The way we see it, Vecima has found a way to address a fundamental problem in the cable industry which boils down to the critical nature of building cross-functional teams. We have heard numerous cable execs lament the exclusion of video engineers in the broadband DAA deployment process with often disastrous implications – setting operators back months. Creating harmony between the DOCSIS guys, the HFC guys, the ethernet guys, the IP routing guys, and the video guys is equally as crucial as having the right technology in the first place.
So, a newly beefed-up Vecima has inherited some pretty renowned technologies. Gainspeed has gained a reputation as a groundbreaker in virtualizing cable network components, with its virtualized CCAP (Converged Cable Access Platform) helping operators slash capex spend on physical broadband equipment. Perhaps most importantly, this emphasized how cable operators required network virtualization infinitely more than telcos, and the likes of Arris and Casa Systems soon followed suit with their own cable virtualization innovations.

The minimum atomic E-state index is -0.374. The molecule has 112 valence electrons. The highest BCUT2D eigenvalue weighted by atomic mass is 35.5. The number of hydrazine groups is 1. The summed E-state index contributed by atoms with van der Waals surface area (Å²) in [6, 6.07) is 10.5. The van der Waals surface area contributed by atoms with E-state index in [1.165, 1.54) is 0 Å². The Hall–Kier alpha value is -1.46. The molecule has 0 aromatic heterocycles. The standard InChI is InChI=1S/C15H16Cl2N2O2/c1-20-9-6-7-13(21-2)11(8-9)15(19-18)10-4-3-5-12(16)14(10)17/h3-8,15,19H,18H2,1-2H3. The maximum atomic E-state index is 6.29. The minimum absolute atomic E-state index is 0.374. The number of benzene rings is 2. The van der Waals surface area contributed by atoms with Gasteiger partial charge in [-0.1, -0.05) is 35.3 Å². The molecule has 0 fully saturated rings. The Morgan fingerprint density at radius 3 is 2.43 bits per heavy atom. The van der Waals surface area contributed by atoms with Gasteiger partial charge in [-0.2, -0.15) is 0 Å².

That said, Nokia claims the timing is just right to transition its cable portfolio to Vecima, and it could well be right, as our opening gambit suggested. This is evidenced by cable industry titans either exiting cable, as Liberty Global has in Europe, or entering wireless, as Canadian cable operator Cogeco has recently with its push into fixed wireless – allowing it to expand into rural areas where building fixed line infrastructure is realistically never going to happen.
Going against the grain of its normal bar-setting standard for technology, the US is actually well behind the curve here. In Europe and Canada, operators with fingers in both cable and wireless pies has been a common theme for many years, while the trend is relatively new in the US. Comcast, Charter Communications and Altice USA have all entered the wireless space in recent years, with Charter looking the most aggressive of the three, particularly in fixed wireless, where it is using 5G spectrum and CBRS spectrum to extend the reach of broadband and video services into non-fixed areas.